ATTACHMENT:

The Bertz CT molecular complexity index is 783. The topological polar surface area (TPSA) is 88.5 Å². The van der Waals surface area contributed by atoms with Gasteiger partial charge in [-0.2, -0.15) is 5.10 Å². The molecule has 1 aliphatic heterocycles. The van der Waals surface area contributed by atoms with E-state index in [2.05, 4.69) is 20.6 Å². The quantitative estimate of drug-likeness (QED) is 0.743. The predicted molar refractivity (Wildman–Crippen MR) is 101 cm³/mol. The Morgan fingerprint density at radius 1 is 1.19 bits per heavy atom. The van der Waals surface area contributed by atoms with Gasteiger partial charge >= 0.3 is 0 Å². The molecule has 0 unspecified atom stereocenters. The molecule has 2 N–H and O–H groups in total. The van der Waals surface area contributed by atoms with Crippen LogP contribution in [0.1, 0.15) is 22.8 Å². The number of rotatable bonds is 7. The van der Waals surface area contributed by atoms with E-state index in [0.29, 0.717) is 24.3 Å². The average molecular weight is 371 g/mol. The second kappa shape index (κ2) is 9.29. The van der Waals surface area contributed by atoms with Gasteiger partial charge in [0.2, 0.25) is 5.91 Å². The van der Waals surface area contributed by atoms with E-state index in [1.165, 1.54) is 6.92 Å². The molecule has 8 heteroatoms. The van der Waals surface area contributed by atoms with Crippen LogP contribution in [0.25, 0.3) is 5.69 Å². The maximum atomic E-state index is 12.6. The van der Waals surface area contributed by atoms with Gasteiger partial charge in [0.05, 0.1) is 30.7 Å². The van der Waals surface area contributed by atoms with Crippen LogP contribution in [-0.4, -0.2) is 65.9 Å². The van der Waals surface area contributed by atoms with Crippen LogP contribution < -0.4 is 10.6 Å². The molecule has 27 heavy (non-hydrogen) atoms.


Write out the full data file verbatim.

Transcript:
The Bertz CT molecular complexity index is 783. The topological polar surface area (TPSA) is 88.5 Å². The van der Waals surface area contributed by atoms with Gasteiger partial charge in [-0.2, -0.15) is 5.10 Å². The molecule has 1 aliphatic heterocycles. The van der Waals surface area contributed by atoms with E-state index in [2.05, 4.69) is 20.6 Å². The quantitative estimate of drug-likeness (QED) is 0.743. The predicted molar refractivity (Wildman–Crippen MR) is 101 cm³/mol. The Morgan fingerprint density at radius 1 is 1.19 bits per heavy atom. The van der Waals surface area contributed by atoms with Gasteiger partial charge >= 0.3 is 0 Å². The molecule has 0 unspecified atom stereocenters. The molecule has 2 N–H and O–H groups in total. The van der Waals surface area contributed by atoms with Crippen LogP contribution in [0.1, 0.15) is 22.8 Å². The number of rotatable bonds is 7. The van der Waals surface area contributed by atoms with E-state index in [0.29, 0.717) is 24.3 Å². The average molecular weight is 371 g/mol. The second kappa shape index (κ2) is 9.29. The van der Waals surface area contributed by atoms with Gasteiger partial charge in [0.2, 0.25) is 5.91 Å². The van der Waals surface area contributed by atoms with E-state index in [1.165, 1.54) is 6.92 Å². The molecule has 8 heteroatoms. The van der Waals surface area contributed by atoms with Crippen LogP contribution in [0.25, 0.3) is 5.69 Å². The maximum atomic E-state index is 12.6. The van der Waals surface area contributed by atoms with Gasteiger partial charge in [0.05, 0.1) is 30.7 Å². The van der Waals surface area contributed by atoms with Crippen LogP contribution in [-0.4, -0.2) is 65.9 Å². The van der Waals surface area contributed by atoms with Crippen LogP contribution < -0.4 is 10.6 Å². The molecule has 27 heavy (non-hydrogen) atoms.